How often should I visit the dentist?

By - Bad Breath Expert

SUMMARY:  Though the one-size-fits-all approach may not be right for everyone, twice-a-year visits are a good place to start.

Posted: July 11, 2014

The American Dental Association recommends that children and adults visit the dentist every six months for a preventive checkup. A good way to remember when to schedule an appointment is to see the dentist during your birthday month so you'll always have a point of reference. As an added bonus, your smile will be in sparkling shape for photos on your special day. 

Who should see the dentist more often?
While biannual cleanings may be sufficient for adults without certain oral health risk factors, those at a high risk might want to visit the dental office more frequently, according to a 2013 study published in The Journal of Dental Research.

"If you are high risk, it is much more important for you to be seen frequently, but for the low-risk people it's not," Dr. William V. Giannobile, the study's lead author and the chairman of the department of periodontics at the University of Michigan School of Dentistry, told The New York Times.

The study pointed out that almost one-half of adults age 30 and older - about 65 million people - have a form of chronic inflammatory gum disease that could ultimately result in tooth loss. The percentage of adults who went to the dentist in the past year has been on the decline since the mid 2000s, according to the ADA. To prevent oral health problems, it's time to turn that trend around.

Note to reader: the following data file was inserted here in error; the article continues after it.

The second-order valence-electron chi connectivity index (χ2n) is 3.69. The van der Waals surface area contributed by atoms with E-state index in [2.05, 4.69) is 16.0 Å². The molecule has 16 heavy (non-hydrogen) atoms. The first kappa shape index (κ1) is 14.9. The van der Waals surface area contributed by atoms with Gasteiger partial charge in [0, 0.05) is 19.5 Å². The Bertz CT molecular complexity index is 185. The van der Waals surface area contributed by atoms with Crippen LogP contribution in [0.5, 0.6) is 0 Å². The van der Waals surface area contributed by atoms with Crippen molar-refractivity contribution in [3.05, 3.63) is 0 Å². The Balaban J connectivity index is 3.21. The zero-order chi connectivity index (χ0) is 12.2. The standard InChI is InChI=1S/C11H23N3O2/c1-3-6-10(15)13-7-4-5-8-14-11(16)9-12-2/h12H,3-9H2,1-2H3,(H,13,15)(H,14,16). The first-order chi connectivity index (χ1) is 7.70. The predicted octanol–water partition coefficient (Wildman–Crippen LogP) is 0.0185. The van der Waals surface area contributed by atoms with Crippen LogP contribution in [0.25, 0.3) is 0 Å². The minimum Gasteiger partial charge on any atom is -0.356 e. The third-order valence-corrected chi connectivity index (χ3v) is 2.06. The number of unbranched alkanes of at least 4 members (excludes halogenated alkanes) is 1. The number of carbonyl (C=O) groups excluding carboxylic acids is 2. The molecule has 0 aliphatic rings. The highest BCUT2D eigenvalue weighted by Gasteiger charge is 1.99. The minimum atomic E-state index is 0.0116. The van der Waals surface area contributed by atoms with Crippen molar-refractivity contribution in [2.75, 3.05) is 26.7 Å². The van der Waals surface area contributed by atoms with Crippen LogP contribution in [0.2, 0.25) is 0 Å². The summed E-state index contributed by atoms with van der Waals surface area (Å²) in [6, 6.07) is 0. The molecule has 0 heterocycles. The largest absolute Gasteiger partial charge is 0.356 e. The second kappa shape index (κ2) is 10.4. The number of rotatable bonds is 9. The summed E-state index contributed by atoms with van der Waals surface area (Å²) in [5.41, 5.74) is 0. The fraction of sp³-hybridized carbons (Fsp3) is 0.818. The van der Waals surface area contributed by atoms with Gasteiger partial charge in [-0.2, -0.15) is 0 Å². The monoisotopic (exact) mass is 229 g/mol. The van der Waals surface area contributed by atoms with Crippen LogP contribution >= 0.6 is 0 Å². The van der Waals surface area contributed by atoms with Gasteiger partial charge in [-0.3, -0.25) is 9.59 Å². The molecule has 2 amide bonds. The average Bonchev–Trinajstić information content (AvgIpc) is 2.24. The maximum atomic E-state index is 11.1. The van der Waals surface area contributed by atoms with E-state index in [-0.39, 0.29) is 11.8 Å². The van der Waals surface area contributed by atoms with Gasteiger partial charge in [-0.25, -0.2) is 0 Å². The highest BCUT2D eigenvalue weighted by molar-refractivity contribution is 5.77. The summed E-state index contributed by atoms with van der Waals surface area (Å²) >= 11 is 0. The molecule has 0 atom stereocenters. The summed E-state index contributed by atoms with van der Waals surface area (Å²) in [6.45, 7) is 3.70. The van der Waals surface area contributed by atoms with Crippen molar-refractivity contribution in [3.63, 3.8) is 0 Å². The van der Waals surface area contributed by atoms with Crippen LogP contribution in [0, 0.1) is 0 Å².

Risk factors
If you have one of the following risk factors, discuss with your dentist how many visits per year may be appropriate for you. 

  • Dental plaque buildup
  • Constant cavities
  • Teeth that are sensitive to hot or cold temperatures
  • Red, swollen or tender gums
  • Bleeding gums during/after brushing or flossing
  • Long-lasting bad breath
  • Toothache
  • Jaw pain
  • Dry mouth
  • Pregnancy
  • A spot or sore in the mouth that isn't going away
  • Smoking
  • Dull headaches from teeth grinding

Why visit the dentist?
The dentist can catch big problems while they're still small, such as plaque buildup and gum inflammation. These oral health concerns can lead to tooth decay and periodontitis, respectively. A cleaning helps steer clear of tooth pain and maintains a high bar of oral health, which may save money in dental costs down the road. When it comes to your pearly whites, prevention is the best therapy. 

* These statements have not been evaluated by the Food and Drug Administration. This product is not intended to diagnose, treat, cure, or prevent any disease. Please Note: The material on this site is provided for informational purposes only.  Always consult your health care professional before beginning any new therapy.

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